Early history of the Theatre Royal in Sydney
The first Theatre Royal in Sydney was built by Barnett Levey. Levey was the brother of a convict and thought that the citizens of Sydney deserved their own entertainment venue. It was located where Dymocks bookshop now stands at 428 George Street.
It was 1827 and Sydney was primarily a town of convicts, emancipists, soldiers, and some free settlers. Governor Darling, a conservative man was in charge of the colony. Darling did not approve of theatricals and after Levey built his theatre, refused permission for performances.
Levey had built the theatre behind his hotel, the Royal Hotel, and in order to circumvent the prohibition presented concerts and one man acts in the space.
Darling left Sydney in 1831 and a new Governor, Bourke, took his place. Bourke was more lenient than his predecessor and gave permission for theatre performances. In 1832 Levey hired several actors and the first officially sanctioned professional plays took place in Sydney.
Levey, by all accounts was somewhat of a drunkard and a terrible organiser. It was inevitable that the demands of theatre management were beyond him. He leased the theatre to a consortium headed by a man named Wyatt. Wyatt ran the theatre until 1837 when his lease expired. Wyatt was however still interested in management and built a new theatre in Pitt Street Sydney. Most of the actors from the Royal moved there. The new theatre, called the Royal Victoria, opened in 1838. It was here that George Coppin, the ‘father of Australian theatre’ first appeared in Australia.
Barnett Levey died in 1837 in mysterious circumstances and his theatre, the Royal, burnt to the ground in 1840. The name ‘Theatre Royal’ fell into disuse for some decades after 1840. It wasn’t until 1875 that the name was once again used in Sydney.
Wyatt ran the Royal Victoria for many years. In 1855 he had to sell, He opened a new theatre on unfashionable Castlereagh Street. It was called the Prince of Wales and located on the site of the current Theatre Royal.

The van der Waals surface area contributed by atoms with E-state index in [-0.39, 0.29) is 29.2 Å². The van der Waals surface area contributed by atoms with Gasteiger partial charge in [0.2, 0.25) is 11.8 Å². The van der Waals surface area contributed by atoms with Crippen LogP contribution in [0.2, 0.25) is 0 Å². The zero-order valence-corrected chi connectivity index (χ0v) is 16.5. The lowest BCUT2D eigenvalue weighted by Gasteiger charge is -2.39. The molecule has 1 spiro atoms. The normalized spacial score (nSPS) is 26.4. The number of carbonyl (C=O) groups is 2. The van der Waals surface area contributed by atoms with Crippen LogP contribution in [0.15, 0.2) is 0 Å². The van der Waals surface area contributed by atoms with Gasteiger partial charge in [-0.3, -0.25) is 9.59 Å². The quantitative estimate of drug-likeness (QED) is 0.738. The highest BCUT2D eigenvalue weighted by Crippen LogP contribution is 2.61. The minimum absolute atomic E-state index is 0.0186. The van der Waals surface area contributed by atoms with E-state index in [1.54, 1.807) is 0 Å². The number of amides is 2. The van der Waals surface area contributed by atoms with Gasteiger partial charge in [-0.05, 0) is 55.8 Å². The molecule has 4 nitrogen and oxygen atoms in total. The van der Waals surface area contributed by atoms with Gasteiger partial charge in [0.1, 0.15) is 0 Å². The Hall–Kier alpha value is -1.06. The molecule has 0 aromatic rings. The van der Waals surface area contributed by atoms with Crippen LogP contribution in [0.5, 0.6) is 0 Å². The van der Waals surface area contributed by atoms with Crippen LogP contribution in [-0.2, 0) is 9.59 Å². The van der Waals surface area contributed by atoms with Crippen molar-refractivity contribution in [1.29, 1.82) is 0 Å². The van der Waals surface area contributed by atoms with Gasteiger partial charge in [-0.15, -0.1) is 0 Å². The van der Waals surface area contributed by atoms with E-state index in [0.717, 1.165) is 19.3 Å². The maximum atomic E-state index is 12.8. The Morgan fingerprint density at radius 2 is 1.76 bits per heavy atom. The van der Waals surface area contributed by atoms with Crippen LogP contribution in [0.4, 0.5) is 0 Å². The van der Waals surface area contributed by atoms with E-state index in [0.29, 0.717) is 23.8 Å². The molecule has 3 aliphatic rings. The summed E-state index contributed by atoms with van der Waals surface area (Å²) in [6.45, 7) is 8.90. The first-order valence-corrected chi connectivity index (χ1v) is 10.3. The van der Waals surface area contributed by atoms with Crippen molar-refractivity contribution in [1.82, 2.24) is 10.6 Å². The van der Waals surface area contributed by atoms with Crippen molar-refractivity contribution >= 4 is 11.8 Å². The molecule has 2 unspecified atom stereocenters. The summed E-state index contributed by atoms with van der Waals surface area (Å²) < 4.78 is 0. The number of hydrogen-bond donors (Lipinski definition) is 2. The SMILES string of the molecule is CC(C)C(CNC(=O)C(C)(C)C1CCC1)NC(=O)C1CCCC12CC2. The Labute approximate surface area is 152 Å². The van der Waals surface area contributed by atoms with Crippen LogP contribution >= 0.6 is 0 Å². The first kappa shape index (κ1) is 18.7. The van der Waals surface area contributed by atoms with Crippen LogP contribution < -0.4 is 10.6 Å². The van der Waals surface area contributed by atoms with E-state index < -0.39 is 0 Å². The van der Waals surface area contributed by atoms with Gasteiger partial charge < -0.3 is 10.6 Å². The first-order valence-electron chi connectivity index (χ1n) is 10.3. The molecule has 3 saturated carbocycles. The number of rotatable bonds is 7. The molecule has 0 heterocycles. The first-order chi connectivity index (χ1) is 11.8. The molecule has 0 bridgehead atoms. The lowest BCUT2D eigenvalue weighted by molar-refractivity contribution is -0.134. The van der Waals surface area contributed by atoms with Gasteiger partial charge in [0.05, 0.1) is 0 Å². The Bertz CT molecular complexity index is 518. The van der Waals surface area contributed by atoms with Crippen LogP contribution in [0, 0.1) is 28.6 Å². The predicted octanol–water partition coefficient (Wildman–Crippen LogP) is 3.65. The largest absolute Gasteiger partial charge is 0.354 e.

At the Prince of Wales, Wyatt attempted to produce Opera to compete with the more profitable Royal Victoria. Disaster struck in 1860 when Wyatt’s theatre was burnt to the ground. A common occurrence for theatres at that time. Their wooden structure and reliance on candlelight made them prime candidates for such disasters.
By 1861 the theatre had been rebuilt and rechristened. It was now the Prince of Wales Opera House and leased to William Saurin Lyster. Lyster is generally held to be responsible for the first quality opera productions in Australia.
Just over ten years later fire again struck the theatre and the Prince of Wales was no more. A new theatre was built and given the name Theatre Royal. A theatre of that name has stood on that spot in Sydney ever since.
The first night of the Royal was December 11th 1875. It opened under the management of Samuel Lazer. It had red velvet chairs and was decorated in white, gold, and grey with a large glass chandelier as a centrepiece.
In this guise the theatre presented such famous names as Mrs Scott Siddons , George Rignold and the Soldene Opera company. The latter was well known for it’s beautiful and scantily clad girls. Perhaps the most significant event at this time was the arrival of the man who was to become one of Australia’s foremost theatrical entrepreneurs. James Cassius Williamson.
Williamson and his wife Maggie Moore, arrived in Sydney in 1874. They presented the play, Struck Oil. Both were American. Williamson had started his career in New York at Wallacks Theatre. He had subsequently moved to San Francisco where he had met Maggie. The two, like many before them decided to try their luck in Sydney. It was to be the start of a lifelong relationship between Williamson and the city.